Minister lauds work of firefighters
April 04, 2018
Gauteng, South Africa: Minister of Environmental Affairs , Edna Molewa has lauded the Working on Fire firefighters for their foresight and hard work in preparing for the fire season, which usually starts in June.
“These firefighters are professionally trained to suppress veld and forest fires, and have been deployed throughout the country to reduce the personal and economic harm caused by unwanted wildfires,” Molewa said.
The Department of Environmental Affairs’ Working on Fire firefighters have been hard at work the last few months preparing for the 2018 winter fire season.
The department said in a statement: “Just over 4 000 firefighters stationed at 160 bases throughout South Africa will be ready for the start of the winter fire season which could last up to the end of November this year.”
Yellow Card Training Camps will be undertaken during April to ensure all firefighters are fit and ready to be on active duty during the upcoming fire season.
As a result of the current drought being experienced throughout the country, a very difficult winter fire season is expected.
Working on Fire has established a national deployment team which can be dispatched to anywhere in the country to assist farmers and land owners with fire suppression efforts.
Molewa urged landowners to work with Working on Fire to develop clear integrated fire management services, including prescribed burning, fuel load reduction, community fire awareness, early detection and fire suppression plans, among others.
“The Working on Fire team will also launch the Community Fire Awareness Campaigns throughout the country in April and these campaigns will be aimed at teaching communities how to be fire safe in order to prevent unwanted veld and forest fires and to raise awareness of the risk of veld and forest fires, while empowering those at risk to take responsibility to reduce the danger and impact of fires in their communities.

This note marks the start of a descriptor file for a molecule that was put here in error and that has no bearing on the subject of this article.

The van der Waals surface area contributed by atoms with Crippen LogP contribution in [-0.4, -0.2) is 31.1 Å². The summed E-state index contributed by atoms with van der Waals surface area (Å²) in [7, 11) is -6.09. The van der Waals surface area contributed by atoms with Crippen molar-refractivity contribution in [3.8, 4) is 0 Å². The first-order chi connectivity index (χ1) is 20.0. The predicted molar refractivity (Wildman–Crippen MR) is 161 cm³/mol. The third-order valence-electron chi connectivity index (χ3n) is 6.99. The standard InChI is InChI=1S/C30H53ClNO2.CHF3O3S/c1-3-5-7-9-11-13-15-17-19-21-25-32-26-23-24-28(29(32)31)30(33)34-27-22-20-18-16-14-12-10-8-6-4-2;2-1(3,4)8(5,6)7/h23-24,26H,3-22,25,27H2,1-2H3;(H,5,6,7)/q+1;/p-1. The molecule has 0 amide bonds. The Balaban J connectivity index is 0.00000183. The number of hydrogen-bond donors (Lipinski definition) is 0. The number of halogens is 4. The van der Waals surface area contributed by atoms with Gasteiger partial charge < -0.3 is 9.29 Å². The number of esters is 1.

“Working on Fire will do presentations that will highlight the threat of fires and how to reduce fire risks in communities. Firefighters will demonstrate how to construct fire breaks and do fuel reduction which helps eliminate fire spread in case of a fire,” read the statement.
Molewa reiterated the importance of adapting to climate change, referring to recent natural disasters such as the droughts, fires and floods.
“We also urge communities to be more vigilant during this fire season and not to start unnecessary fires, particularly during dry days this winter,” added Molewa.
Communities should also take extra care by removing unnecessary rubble on their property which can pose a serious fire risk, cut down overhanging tree branches and clean their gutters as the leaves can pose a fire risk.
“Houses next to grasslands need to ensure that there is sufficient fire breaks between their properties and these grasslands.
“For safety precautions, members of the community should ensure that they have the contact details of their local fire authorities at hand should there be a fire emergency,” the department said.